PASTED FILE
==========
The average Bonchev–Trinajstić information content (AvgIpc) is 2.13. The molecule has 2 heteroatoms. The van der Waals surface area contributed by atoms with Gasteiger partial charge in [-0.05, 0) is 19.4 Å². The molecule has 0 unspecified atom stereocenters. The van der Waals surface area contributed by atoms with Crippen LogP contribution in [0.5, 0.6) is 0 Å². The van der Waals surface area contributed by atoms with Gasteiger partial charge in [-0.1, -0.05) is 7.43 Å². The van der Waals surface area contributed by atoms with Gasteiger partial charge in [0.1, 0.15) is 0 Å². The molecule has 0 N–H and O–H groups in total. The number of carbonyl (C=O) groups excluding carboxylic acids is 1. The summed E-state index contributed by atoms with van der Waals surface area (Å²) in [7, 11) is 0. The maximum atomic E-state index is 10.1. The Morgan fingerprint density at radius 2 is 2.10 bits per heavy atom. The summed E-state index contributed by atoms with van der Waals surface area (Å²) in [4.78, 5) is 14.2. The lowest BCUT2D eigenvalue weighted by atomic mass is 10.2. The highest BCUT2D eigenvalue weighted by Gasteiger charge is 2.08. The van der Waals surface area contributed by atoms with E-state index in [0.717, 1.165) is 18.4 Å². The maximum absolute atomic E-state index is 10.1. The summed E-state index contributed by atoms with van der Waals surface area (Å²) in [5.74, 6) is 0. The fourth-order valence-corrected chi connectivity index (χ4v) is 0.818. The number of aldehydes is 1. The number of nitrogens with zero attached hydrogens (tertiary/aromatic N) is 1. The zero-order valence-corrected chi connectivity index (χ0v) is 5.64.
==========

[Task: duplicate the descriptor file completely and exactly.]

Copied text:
The average Bonchev–Trinajstić information content (AvgIpc) is 2.13. The molecule has 2 heteroatoms. The van der Waals surface area contributed by atoms with Gasteiger partial charge in [-0.05, 0) is 19.4 Å². The molecule has 0 unspecified atom stereocenters. The van der Waals surface area contributed by atoms with Crippen LogP contribution in [0.5, 0.6) is 0 Å². The van der Waals surface area contributed by atoms with Gasteiger partial charge in [-0.1, -0.05) is 7.43 Å². The van der Waals surface area contributed by atoms with Gasteiger partial charge in [0.1, 0.15) is 0 Å². The molecule has 0 N–H and O–H groups in total. The number of carbonyl (C=O) groups excluding carboxylic acids is 1. The summed E-state index contributed by atoms with van der Waals surface area (Å²) in [7, 11) is 0. The maximum atomic E-state index is 10.1. The Morgan fingerprint density at radius 2 is 2.10 bits per heavy atom. The summed E-state index contributed by atoms with van der Waals surface area (Å²) in [4.78, 5) is 14.2. The lowest BCUT2D eigenvalue weighted by atomic mass is 10.2. The highest BCUT2D eigenvalue weighted by Gasteiger charge is 2.08. The van der Waals surface area contributed by atoms with E-state index in [0.717, 1.165) is 18.4 Å². The maximum absolute atomic E-state index is 10.1. The summed E-state index contributed by atoms with van der Waals surface area (Å²) in [5.74, 6) is 0. The fourth-order valence-corrected chi connectivity index (χ4v) is 0.818. The number of aldehydes is 1. The number of nitrogens with zero attached hydrogens (tertiary/aromatic N) is 1. The zero-order valence-corrected chi connectivity index (χ0v) is 5.64.